Chapter 1  Managerial accounting: the provision of accounting information for a company’s internal users  Planning: the detailed formulation of action to achieve a particular end  Controlling: managerial activity of monitoring a plan’s implementation and taking corrective action as needed  Decision making: the process of choosing among competing alternatives  Financial accounting: primarily concerned with producing information for external users  Value chain: inbound logistics, outbound logistics, marketing and sales, service, procurement, technology development, human resources management, developing infrastructure  Continuous improvement: the continual search for ways to increase the overall efficiency and productivity of activities by reducing waste, increasing quality, and managing costs  Total quality management: philosophy in which manufacturers strive to create an environment that will enable workers to manufacture perfect products  Lean accounting: organized costs according to the value chain and collects both financial and nonfinancial information  Line positions: positions that have direct responsibility for the basic objectives of an organization  Staff positions: positions that are supportive in nature and have only indirect responsibility for an organization’s basic objectives  Controller: chief accounting officer, supervises all accounting functions and reports directly to the general manager and chief operating officer  Treasurer: is responsibility for the finance function  Sarbanes-Oxley Act (SOX): established stronger government control and regulation of public companies in the U.S.  Publicly traded companies: issue shares traded on the U.S. stock exchange  Ethical behaviour: involves choosing actions that are right, proper, and just  Certified Management Accountants (CMA) and Certified General Accountants (CGA): have established ethical standards for accountants  Chartered Accountant (CA): education program that focuses on external financial reports and, in particular, auditing functions Chapter 2  Cost: the amount of cash or cash equivalents sacrificed for goods and/or services that are expected to bring a current or future benefit to the organization  Expenses: expired costs  Price: revenue per unit  Accumulating cost: the way that costs are measured and recorded  Assigning cost: the way that a cost is linked to some cost object  Cost object: any item such as a product, customer, department, project, geographic region, plant, and so on, for which costs are measured and assigned  Committed fixed costs: can be avoided  Discretionary fixed costs: can be modified  Direct costs: those costs that can be easily and accurately traced to a cost object  Indirect costs: costs that cannot be easily and accurately traced to a cost object  Allocation: an indirect cost is assigned to a cost object using a reasonable and convenient method Indirect Direct costs costs Direct Allocation Tracing cost cost object object  Variable cost: on that increases in total as output increases and decreases in total as output decreases  Fixed cost: a cost that does not increase in total as output increases and decrease in total in input decrease  Opportunity cost: the benefit given up or sacrificed when on alternative is chosen over anther  Products: goods produced by converting raw materials through the use of labour and indirect manufacturing resources, such as manufacturing plant, land, and machinery  Services: tasks or activities performed for a customer or and activity performed by a customer using an organization’s products of facilities  Manufacturing organizations: organizations that produce products  Service organization: organizations that provide services  Product (manufacturing) costs: those costs, both direct and indirect, of producing a product in a manufacturing firm or of acquiring a product in a merchandising firm and preparing it for sale o Direct materials: those materials that are part of the final product and can be directly traced to the foods being produced o Direct labour: the labour that can be directly traced to the foods being produced o Manufacturing overhead: all product costs other that direct materials and direct labour  Prime cost: the sum of direct material cost and direct labour cost  Conversion cost: the sum of direct labour cost and manufacturing overhead cost  Period costs: all costs that are not product costs costs period product capitalize inventory asset asset depreciation period COGS expense expense  Selling costs: those costs necessary to market, distribute, and service a product of service  Administrative costs: all costs associated with research, development, and general administration of the organization that cannot reasonably be assigned to either selling or production  Manufacturing costs: total of: o Direct material cost: the cost of any material that is an integral part of the finished product o Direct labour cost: the wages of employees who are integral to the finished product o Factory overhead costs: costs other than direct materials cost and direct labour cost that are incurred in the manufacturing process  Materials inventory: consist of the costs of the direct and indirect materials that have not entered the manufacturing process  Work in process inventory (WIP): consists of the direct materials, direct labour, and factory overhead costs for products that have entered the manufacturing process but are not yet completed  Finished goods inventory: consists of completed products that have not been sold  Cost of goods manufactured: the total cost of making products that are available for sale during the period  Cost of goods sold: determined by subtracting the ending finished foods inventory from the cost of finished foods available for sale Beginning inventory + Purchases - Direct materials = Ending inventory value of materials used in production of materials  Gross margin: the difference between sales revenue and cost of goods sold  Gross margin %: gross margin / sales revenue  Operating income %: operating income / sales revenue Chapter 3  Cost behaviour: the general term for describing whether a cost changes when the level of output changes  Cost driver: a casual measurement that causes costs to change  Relevant range: the range or output over which the assumed cost relationship is valid for the normal operations of a firm  Fixed costs: costs that in total are constant within the relevant range as the level of output increases or decreases  Discretionary fixed costs: fixed costs that can be changed or avoided relatively easily at management discretion  Committed fixed costs: fixed costs that cannot be easily changed  Variable costs: costs that in total vary in direct proportion to changes in output within the relevant range Total Variable costs = Variable rate X Amount of output Total costs Is fixed throughout the Variable Cost Varies in direct proportion to relevan range Fixed Cost changes in activity Varies inversely with changes Remains fixed through the in activity throughout the relevan range relevant range  Mixed costs: costs that have both a fixed and a variable component Total cost = Total fixed cost + Total variable cost  Step cost: displays a constant level of cost for a range of output and then jumps to a higher level of cost at some point, where it remains for a similar range or output Total cost = Fixed costs + (Variable rate X Output)  Dependent variable: a variable whose value depends on the value of another variable  Independent variable: a variable that measures output and that explains changes in the cost or other dependent variable  Intercept: corresponds to fixed cost (point at which the cost line intercepts the cost (vertical) axis)  Slope: corresponds to the variable rate (the variable cost per unit of output);it is the slope of the cost line Variable rate = Fixed costs = Total cost a high (low) point – (Variable rate X Output at high (low) point)  Scattergraph method: a way to see the cost relationship by plotting the data points on a graph Variable rate =  Method of least squares (regression): a statistical way to find the best-fitting line through a set of data points Chapter 4  Break-even point: the point where total revenue equals total cost  Contribution margin income statement: income statement format that is based on the separation of costs into fixed and variable components  Contribution margin: the excess of sales over variable costs Contribution margin = sales – variable costs  Contribution margin ratio: the percentage of each sales dollar available to cover fixed costs and to provide the percentage of each sales dollar available to cover fixed costs and to provide income from operations Contribution margin ratio = contribution margin / sales Change in income = Change in sales x Contribution margin from operations dollars ratio  Unit contribution margin: for analysing the profit potential of proposed decisions Unit contribution margin = sales price per unit – Variable cost per unit Change in income = Change in sales x Unit contribution from operations units margin Operating income = Total variable expenses – Total fixed expenses Operating income = (Price x Number of units sold) – (Variable cost per unit x number of units sold) – total Fixed cost Break-even units = total fixed cost / (Price – Variable cost per unit)  Variable cost ratio: the proportion of each sales dollar that must be used to cover variable costs Operating income = Sales – Total variable expenses – Total fixed expenses Break-even sales = total fixed expenses / contribution margin ratio BE: (P x Q) = Q X VCU + FC + O P = selling price per unit P x Q – Q x VCU = FC Q = quantity Q (P – VCU) = FC P(Q) = total revenue QCM = FC VCU = variable cost per unit Q = FC / CM VC(Q) = total variable cost FC = total fixed costs Operating income = (Price x Units sold) – (unit variable cost x units sold) – Fixed cost # of units to earn target income = (fixed costs + target income) / (price – variable cost per unit) Sales dollars to earn target income = (Fixed cost + Target income) / (Contribution margin ratio) Target sales – variable expenses – fixed expenses = (target income after tax)/(1-tax rate) BE = (FC + NI/(1-T)/CM  Profit-volume graph: visually portrays the relationship between profits and units sold  Cost-volume-profit graph: depicts the relationship among cost, volume, and profits by plotting the total revenue line and the total cost line on a graph Revenue = Price x Units Total cost = (units variable cost x units) + fixed cost  Direct fixed expenses: those fixed costs that can be traced to each segment and would be avoided if the segment did not exist  Common fixed expenses: fixed costs that are not traceable to the segments and would remain even if one of the segments was eliminated Mulching mower break- even units = fixed cost / (price - unit variable cost) Riding mower break-even units = fixed cost / (price – unit variable cost)  Sale mix: the relative combination of products being sold by a firm Margin of safety units: Actual sales in units – Break-even sales in units Margin of safety in dollars: Actual sales in $ - Break-even sales in $ Margin of safety % : Margin of safety in units / Actual unit sales MS = (sales – sales at BEP) / Sales  Operating leverage: the use of fixed costs to extract higher percentage changes in profits as sales activity changes Margin in safety units x Price = Margin of safety in sales revenue  Degree of operation leverage (DOL): can be measured for a given level of sales by taking the ratio of contribution margin to operating income Degree of operating leverage = Contribution margin / operating income Percentage change in operating income = DOL x percent change in sales  Indifference point: quantity at which two systems produce the same operating income equation of the two systems equal and solving for the number of unit Chapter 5  Process-costing system: unit costs are computed by dividing the process costs for the given period by the output of the period Process Costing Job-order Costing 1. homogeneousproducts 1. Wide variety of distinct products 2. Costs accumulated by process or 2. Costs accumuilated by the job department 3.unit costs computed by dividing total 3. Unit cost computed by dividing job costs by units produced on that job process costs of the priod by the units produced in the period  Job: one distinct unit or set of units  Job-order-costing system: where costs are assigned and accumulated by job  Actual Costing: requires the firm to use the actual cost of all direct materials, direct labour, and overhead used in production to determine unit cost  Normal costing: requires the firm to assign actually costs for direct materials and direct labour to units produced and to apply overhead to units based on a predetermined estimate  Actual cost system: only actually costs of direct materials, direct labour, and overhead are used to determine unit cost Cost Accumulationg Actual Normal Standard System Actual direct material Actual direct material Standard direct material Actual direct labour Actual direct labour Standard direct labour Job order Actual overhead Ovpredetermined rateng Ovpredetermined rateng  Normal cost system: determines unit cost by adding actually direct materials, actually direct labour, and estimated overhead  Predetermined overhead rate: calculated at the beginning of the year by dividing the total estimated annual overhead by the total estimated level of associated activity or cost driver  Applied overhead: found by multiplying the predetermined overhead rate by the actual use of the associated activity for the period  Underapplied overhead: variance when actual overhead is greater than applied over head  Overapplied overhead: variance when actual overhead is less than applied overhead  Plantwide overhead rate: a single overhead rate calculated by using all estimated overhead for a factory divided by the estimated activity level across the entire factory  Departmental overhead rate: simply estimated overhead for a department divided by the estimated activity level for that same department  Conversion o Low degree of conversion o Moderate degree of conversion o High degree of conversion  Job-order cost sheet: prepared for every job; it is a subsidiary to the Work in Process account and is the primary document for accumulating all costs related to a particular job  Materials requisition form: source document that assigns the cost direct materials to a job  Time tickets: used only for direct labourers (predetermined overhead rates)  Cost flow: describes the way costs are accounted for from the point at which they are incurred to the point at which they are recognized as an expense on the income statement  See exhibit 5 – 8, page 195  Normal cost of goods sold: the cost of goods sold before and adjustment for an overhead variance  Adjusted cost of goods sold: after the adjustment for the period’s overhead variance takes place  See exhibit 5 – 16, page 203  See exhibit 5 – 17, page 204 Appendix 5A Chapter 6  Sequential processing: requires that units pass through one process before they can be worked on in later processes  Parallel processing: is another processing pattern that requires two or more sequential processes to produce a finished good Production: Write Finished write heads and heads Assembling drive and drive Goods Circuit Circuit board board production testing  See exhibit 6-3 page 246  Transferred-in costs: are costs transferred from a prior process to a subsequent process  Production report: the document that summarizes the manufacturing activity that takes place in a process department for a given period of time o Unit information  Units to account for  Units accounted for o Cost information  Costs to account for  Costs accounted for  Equivalent units of output: are the complete units that could have been produced given the total amount of manufacturing effort expended for the period under consideration  Weighted average costing method: combines beginning inventory costs and work done with current-period costs and work to calculate this period’s unit cost  FIFO costing method: separates work and costs of equivalent units in beginning inventory from work and costs of the equivalent units produced during the current period  Product report steps o Physical flow analysis o Calculation of equivalent units o Computation of unit cost o Valuation of inventories (goods transferred out and EWIP) o Cost reconciliation  Physical flow schedule: provides and analysis of the physical flow of units  Cost reconciliation: checks to see if the costs to account for are exactly assigned to inventories Units started and completed = units completed – units BWIP Units started = units started and completed + units EWIP Chapter 6 Appendix  FIFO vs. Weighted: FIFO better for bigger changes in price each year Chapter 7  Unit-level activities: activities that are performed each time a unit is produced Type of Cost Description of Cost Driver Example •Unit-level •Varies with ouput •Cost of indirect materials volume; tranditional labelling each bottle of variable costs Victoria's Secret perfume •Batch-level •Varies with the number •Cost of setting up laser of batches produced engraving equipemt for each batch of Epilog key chains •Cost of incentory •Product-sustaining •Varies with the number handling and warranty of product lines servicing of different brands carried by Best Buy electronics store •Facility-sustaining •Necessary to operate the plant facility but does not •Cost of Gernal Motors vary with units, batches, plant and manager salary or product lines  Non-unit-level activity drivers: factors that measure the consumption of non-unit-level activities by products and other cost objects  Unit-level activity drivers: measure the consumption of unit-level activities  Activity drivers: are factors that measure the consumption of activities by products and other cost objects and can be classified as either unit-level, or non-unit level  Product Diversity: means that products consumer overhead activities in systematically different proportions  Consumption ratio: the proportion of each activity consumer by a product  Activity-based costing (ABC): accumulates overhead costs for each of the organization’s activities and then assigns the costs of activities to products, services, or other cost objects that caused those activities o Identify and define activities using interviews and surveys o Assign cost to activities o Assign costs to products  Cost assigned to product = predetermined activity rate X actual usage of activity  Activity dictionary: a list of activities  Activity attributes: financial and nonfinancial information that describes the activities  ABC – does not conform to GAAP, requires a significant amount of time, support is needed throughout the firm to overcome barriers Activity Activity Name Description Cost Object(s) Activity Driver •Processing •Sorting, keying, •Credit cards •Numer of and transations transactions •Preparing veryfying statements •Reviewing, •Credit Cards •Numer of printing, stuffing statements and mailing •Answering •Answering, Questions logging, reviewing •Credit cards •Numer of calls database, and making call backs •Providing •Accessing •Credit cards, •Numer of teller automatictellers accounts, chequing and transactions withdrawing savings account funds  Value-added activity: increases the value of a product or service to a customer and is one for which the customer is willing to pay  Non-value-added activity (NVA): increase the time and/or cost spent on a product or service, but without increasing its worth  Resource drivers: factors that measure the consumption of resources by activities  Process-value analysis: focuses on cost reduction instead of cost assignment and emphasizes the maximization of systematic performance (fundamental to activity- based management) o Driver analysis o Activity analysis o Performance measurement  Activity inputs: are the resources consumed by the activity in producing its output  Activity output: the result or product of activity  Activity output measure: the number of times the activity is performed  Driver analysis: the effort expended to identify those factors that are the root causes of activity costs  Activity analysis: the process of identifying, describing, and evaluating the activities that the organization performs  Value-added activities: activities necessary to remain in business  Value-added costs: the costs to perform value-added activities with perfect efficiency  Non-value-added activities: all activities other than those that are absolutely essential to remain in business o Scheduing o Moving o Waiting o Inspecting o Storing  Non-value-added costs: costs that are caused either by non-value added activities or by the inefficient performance of value-added activities  Cost reduction o Activity elimination: focuses on non-value added activities o Activity selection: involves choosing amount different sets of activities that are caused by competing strategies o Activity reduction: decreases the time and resources required by and activity o Activity sharing: increases the efficiency of necessary activities by using economies of scale  Cycle time: the length of time that it takes to produce a unit of output from the time raw materials are received until the good is delivered to finished goods inventory  Velocity: the number of units of output that can be produced in a given period of time  Costs of quality: costs of performing quality activities  Control activities: performed by an organization to prevent or detect poor quality  Control costs: the costs of performing control activities  Prevention costs: incurred to prevent poor quality in the products or services being produced  Appraisal costs: incurred to determine whether products and services are conforming to their requirements or customer needs  Failure Activities: performed by an organization or its customers in response to poor quality  Failure costs: costs incurred by an organization because failure activities are performed  Internal failure costs: incurred when products and services do not conform to specifications or customer needs  External failure costs: incurred when products and services do not conform to specifications or customer needs after being delivered to customers  Just-in-time production system: an organization purchases materials and parts and produces components just when they are needed in the production process  Environmental costs: associated with environmentally related activities; control activities, failure activities o Environmental prevention costs: costs of activities carried out to prevent the production of contaminants and/or waste that could cause damage to the environment o Environmental detection costs: the costs of activities executed to determine if products, processes, and other activities within the firm are in compliance with appropriate environment standards o Environmental internal failure costs: costs of activities performed because contaminants and waste have been produced but not discharged into the environment o Environment external failure costs: costs of activities performed after discharging contaminants and waste into the environment o Realized external failure costs: those incurred and paid for by the firm o Unrealized external failure costs (societal costs): caused by the firm but are incurred and paid for by parties outside the firm Chapter 8  Absorption costing: assigns all manufacturing costs to the product (including Fixed overhead) o Production > Sale . . . Absorption > Variable  V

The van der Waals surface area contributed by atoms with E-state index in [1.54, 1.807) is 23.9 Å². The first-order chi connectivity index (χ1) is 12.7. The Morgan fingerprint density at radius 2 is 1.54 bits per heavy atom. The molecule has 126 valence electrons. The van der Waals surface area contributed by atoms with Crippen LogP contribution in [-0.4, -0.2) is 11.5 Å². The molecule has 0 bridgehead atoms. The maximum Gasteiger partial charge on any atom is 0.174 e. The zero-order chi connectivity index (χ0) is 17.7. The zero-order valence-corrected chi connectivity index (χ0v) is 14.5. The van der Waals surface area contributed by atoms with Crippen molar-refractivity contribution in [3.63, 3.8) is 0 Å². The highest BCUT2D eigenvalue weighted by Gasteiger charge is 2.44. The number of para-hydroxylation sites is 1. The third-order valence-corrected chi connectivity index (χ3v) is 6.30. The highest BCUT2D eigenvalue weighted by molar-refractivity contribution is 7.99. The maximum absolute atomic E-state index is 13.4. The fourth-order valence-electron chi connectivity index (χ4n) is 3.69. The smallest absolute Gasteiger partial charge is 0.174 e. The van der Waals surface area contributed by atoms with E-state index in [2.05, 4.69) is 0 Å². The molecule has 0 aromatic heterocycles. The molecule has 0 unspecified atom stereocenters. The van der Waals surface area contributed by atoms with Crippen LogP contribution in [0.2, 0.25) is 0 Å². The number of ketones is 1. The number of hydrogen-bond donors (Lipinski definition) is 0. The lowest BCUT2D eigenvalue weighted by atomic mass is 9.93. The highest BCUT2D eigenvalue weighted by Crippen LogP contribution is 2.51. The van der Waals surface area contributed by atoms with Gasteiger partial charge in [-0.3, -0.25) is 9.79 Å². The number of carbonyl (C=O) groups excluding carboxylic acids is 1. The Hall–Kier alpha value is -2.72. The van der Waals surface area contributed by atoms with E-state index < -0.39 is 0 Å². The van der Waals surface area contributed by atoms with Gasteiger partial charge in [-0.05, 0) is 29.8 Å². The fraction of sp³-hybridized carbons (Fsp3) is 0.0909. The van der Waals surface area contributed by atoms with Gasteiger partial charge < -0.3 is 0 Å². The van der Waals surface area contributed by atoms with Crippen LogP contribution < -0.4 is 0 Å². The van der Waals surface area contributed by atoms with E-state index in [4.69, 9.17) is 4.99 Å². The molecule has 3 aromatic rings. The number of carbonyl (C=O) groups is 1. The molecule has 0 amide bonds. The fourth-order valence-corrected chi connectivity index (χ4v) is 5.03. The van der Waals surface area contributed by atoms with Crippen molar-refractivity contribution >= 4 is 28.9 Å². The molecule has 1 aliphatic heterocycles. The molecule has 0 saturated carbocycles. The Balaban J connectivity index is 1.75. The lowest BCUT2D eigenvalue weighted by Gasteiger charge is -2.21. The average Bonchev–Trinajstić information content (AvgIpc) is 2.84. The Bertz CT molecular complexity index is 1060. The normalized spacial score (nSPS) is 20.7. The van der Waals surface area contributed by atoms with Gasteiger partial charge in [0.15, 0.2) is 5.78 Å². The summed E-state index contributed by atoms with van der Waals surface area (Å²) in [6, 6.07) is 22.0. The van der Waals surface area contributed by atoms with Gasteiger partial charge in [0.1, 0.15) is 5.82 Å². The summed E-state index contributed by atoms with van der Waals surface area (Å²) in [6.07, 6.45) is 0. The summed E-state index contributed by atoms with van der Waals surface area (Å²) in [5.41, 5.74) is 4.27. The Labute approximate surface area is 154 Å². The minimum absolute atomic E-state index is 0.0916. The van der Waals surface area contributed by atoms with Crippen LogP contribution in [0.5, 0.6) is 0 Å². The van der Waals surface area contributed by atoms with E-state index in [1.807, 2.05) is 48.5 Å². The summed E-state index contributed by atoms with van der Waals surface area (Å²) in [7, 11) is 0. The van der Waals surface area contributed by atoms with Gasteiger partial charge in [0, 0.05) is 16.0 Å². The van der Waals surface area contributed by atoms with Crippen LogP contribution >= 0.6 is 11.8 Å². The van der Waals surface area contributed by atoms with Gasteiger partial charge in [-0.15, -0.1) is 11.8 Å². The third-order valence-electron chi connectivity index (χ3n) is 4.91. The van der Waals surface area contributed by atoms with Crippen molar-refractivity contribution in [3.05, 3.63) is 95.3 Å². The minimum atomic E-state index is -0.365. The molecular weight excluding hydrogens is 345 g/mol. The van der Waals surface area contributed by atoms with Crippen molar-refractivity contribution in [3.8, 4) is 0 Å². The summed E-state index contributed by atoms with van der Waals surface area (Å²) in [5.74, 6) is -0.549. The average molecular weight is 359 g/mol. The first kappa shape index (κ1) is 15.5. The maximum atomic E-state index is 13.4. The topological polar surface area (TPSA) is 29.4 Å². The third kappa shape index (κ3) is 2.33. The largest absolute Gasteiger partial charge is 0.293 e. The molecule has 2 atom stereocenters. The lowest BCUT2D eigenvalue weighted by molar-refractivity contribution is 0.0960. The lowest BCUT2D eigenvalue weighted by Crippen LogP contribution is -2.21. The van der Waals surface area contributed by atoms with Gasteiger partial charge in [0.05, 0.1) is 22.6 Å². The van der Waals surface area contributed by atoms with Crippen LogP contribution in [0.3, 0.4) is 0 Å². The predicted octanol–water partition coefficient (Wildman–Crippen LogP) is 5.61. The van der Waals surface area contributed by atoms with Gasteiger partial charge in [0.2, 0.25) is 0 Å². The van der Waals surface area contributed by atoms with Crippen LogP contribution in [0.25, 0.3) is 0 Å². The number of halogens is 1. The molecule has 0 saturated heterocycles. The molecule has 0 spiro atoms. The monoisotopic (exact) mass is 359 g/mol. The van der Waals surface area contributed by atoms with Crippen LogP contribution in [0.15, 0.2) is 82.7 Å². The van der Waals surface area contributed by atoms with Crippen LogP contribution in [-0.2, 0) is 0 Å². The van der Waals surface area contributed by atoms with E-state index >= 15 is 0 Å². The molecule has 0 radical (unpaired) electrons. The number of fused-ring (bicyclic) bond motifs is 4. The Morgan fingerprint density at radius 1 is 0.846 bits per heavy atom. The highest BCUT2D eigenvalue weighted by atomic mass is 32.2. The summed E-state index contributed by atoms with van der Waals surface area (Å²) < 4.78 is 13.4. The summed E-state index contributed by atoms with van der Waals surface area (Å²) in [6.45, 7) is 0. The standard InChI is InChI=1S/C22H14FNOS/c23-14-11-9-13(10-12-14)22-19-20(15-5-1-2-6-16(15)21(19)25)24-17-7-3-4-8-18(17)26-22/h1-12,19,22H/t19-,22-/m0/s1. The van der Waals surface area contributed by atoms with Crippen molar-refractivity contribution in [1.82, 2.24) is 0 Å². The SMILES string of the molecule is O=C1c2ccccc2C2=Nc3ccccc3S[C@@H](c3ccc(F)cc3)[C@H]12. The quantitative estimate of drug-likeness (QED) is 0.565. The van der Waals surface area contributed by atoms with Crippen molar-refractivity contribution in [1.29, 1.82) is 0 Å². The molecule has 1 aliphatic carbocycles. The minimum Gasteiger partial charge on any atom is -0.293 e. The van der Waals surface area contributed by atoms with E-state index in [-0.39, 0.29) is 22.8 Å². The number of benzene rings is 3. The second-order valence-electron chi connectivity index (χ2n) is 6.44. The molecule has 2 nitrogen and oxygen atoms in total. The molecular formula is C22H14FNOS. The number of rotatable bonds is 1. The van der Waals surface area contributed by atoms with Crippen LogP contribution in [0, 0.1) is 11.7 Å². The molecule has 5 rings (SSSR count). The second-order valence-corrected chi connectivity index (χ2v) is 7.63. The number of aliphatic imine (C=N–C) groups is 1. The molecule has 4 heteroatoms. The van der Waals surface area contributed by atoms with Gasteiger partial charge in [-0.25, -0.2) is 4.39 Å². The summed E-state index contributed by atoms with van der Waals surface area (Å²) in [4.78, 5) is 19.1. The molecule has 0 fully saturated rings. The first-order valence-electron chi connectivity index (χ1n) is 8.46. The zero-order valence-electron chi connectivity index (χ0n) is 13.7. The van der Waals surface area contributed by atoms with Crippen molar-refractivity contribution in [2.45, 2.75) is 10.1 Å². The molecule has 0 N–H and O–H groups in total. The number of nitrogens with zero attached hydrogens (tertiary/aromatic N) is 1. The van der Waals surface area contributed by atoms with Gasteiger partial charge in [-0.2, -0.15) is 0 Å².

More Less

Related notes for COMM 112

Log In


Don't have an account?

Join OneClass

Access over 10 million pages of study
documents for 1.3 million courses.

Sign up

Join to view


By registering, I agree to the Terms and Privacy Policies
Already have an account?
Just a few more details

So we can recommend you notes for your school.

Reset Password

Please enter below the email address you registered with and we will send you a link to reset your password.

Add your courses

Get notes from the top students in your class.